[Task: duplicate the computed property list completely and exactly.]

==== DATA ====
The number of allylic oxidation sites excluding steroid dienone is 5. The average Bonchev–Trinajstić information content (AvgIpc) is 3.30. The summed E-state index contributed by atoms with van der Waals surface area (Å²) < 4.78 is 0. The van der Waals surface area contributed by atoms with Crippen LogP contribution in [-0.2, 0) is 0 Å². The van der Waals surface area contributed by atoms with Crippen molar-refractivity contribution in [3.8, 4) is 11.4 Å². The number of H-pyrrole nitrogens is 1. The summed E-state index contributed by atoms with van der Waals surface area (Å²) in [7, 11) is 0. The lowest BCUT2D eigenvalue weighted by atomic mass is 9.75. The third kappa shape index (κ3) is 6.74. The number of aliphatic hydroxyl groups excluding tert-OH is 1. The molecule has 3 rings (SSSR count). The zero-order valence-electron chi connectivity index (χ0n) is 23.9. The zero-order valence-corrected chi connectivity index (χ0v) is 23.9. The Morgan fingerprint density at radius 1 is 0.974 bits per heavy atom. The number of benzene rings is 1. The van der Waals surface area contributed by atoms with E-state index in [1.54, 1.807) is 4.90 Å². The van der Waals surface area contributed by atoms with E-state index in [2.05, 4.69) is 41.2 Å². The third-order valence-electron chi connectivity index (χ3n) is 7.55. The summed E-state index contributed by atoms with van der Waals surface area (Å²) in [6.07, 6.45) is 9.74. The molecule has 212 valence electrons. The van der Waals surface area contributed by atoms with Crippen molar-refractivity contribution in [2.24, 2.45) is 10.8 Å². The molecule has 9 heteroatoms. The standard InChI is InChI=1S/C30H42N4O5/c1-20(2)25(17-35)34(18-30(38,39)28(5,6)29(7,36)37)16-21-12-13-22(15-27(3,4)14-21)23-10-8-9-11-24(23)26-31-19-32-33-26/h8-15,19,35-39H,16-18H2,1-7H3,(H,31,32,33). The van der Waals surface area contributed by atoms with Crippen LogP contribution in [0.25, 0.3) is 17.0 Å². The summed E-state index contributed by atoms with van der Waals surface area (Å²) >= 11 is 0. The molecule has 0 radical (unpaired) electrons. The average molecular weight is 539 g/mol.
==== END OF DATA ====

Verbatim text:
The number of allylic oxidation sites excluding steroid dienone is 5. The average Bonchev–Trinajstić information content (AvgIpc) is 3.30. The summed E-state index contributed by atoms with van der Waals surface area (Å²) < 4.78 is 0. The van der Waals surface area contributed by atoms with Crippen LogP contribution in [-0.2, 0) is 0 Å². The van der Waals surface area contributed by atoms with Crippen molar-refractivity contribution in [3.8, 4) is 11.4 Å². The number of H-pyrrole nitrogens is 1. The summed E-state index contributed by atoms with van der Waals surface area (Å²) in [7, 11) is 0. The lowest BCUT2D eigenvalue weighted by atomic mass is 9.75. The third kappa shape index (κ3) is 6.74. The number of aliphatic hydroxyl groups excluding tert-OH is 1. The molecule has 3 rings (SSSR count). The zero-order valence-electron chi connectivity index (χ0n) is 23.9. The zero-order valence-corrected chi connectivity index (χ0v) is 23.9. The Morgan fingerprint density at radius 1 is 0.974 bits per heavy atom. The number of benzene rings is 1. The van der Waals surface area contributed by atoms with E-state index in [1.54, 1.807) is 4.90 Å². The van der Waals surface area contributed by atoms with E-state index in [2.05, 4.69) is 41.2 Å². The third-order valence-electron chi connectivity index (χ3n) is 7.55. The summed E-state index contributed by atoms with van der Waals surface area (Å²) in [6.07, 6.45) is 9.74. The molecule has 212 valence electrons. The van der Waals surface area contributed by atoms with Crippen molar-refractivity contribution in [2.24, 2.45) is 10.8 Å². The molecule has 9 heteroatoms. The standard InChI is InChI=1S/C30H42N4O5/c1-20(2)25(17-35)34(18-30(38,39)28(5,6)29(7,36)37)16-21-12-13-22(15-27(3,4)14-21)23-10-8-9-11-24(23)26-31-19-32-33-26/h8-15,19,35-39H,16-18H2,1-7H3,(H,31,32,33). The van der Waals surface area contributed by atoms with Crippen LogP contribution in [0.25, 0.3) is 17.0 Å². The summed E-state index contributed by atoms with van der Waals surface area (Å²) >= 11 is 0. The molecule has 0 radical (unpaired) electrons. The average molecular weight is 539 g/mol.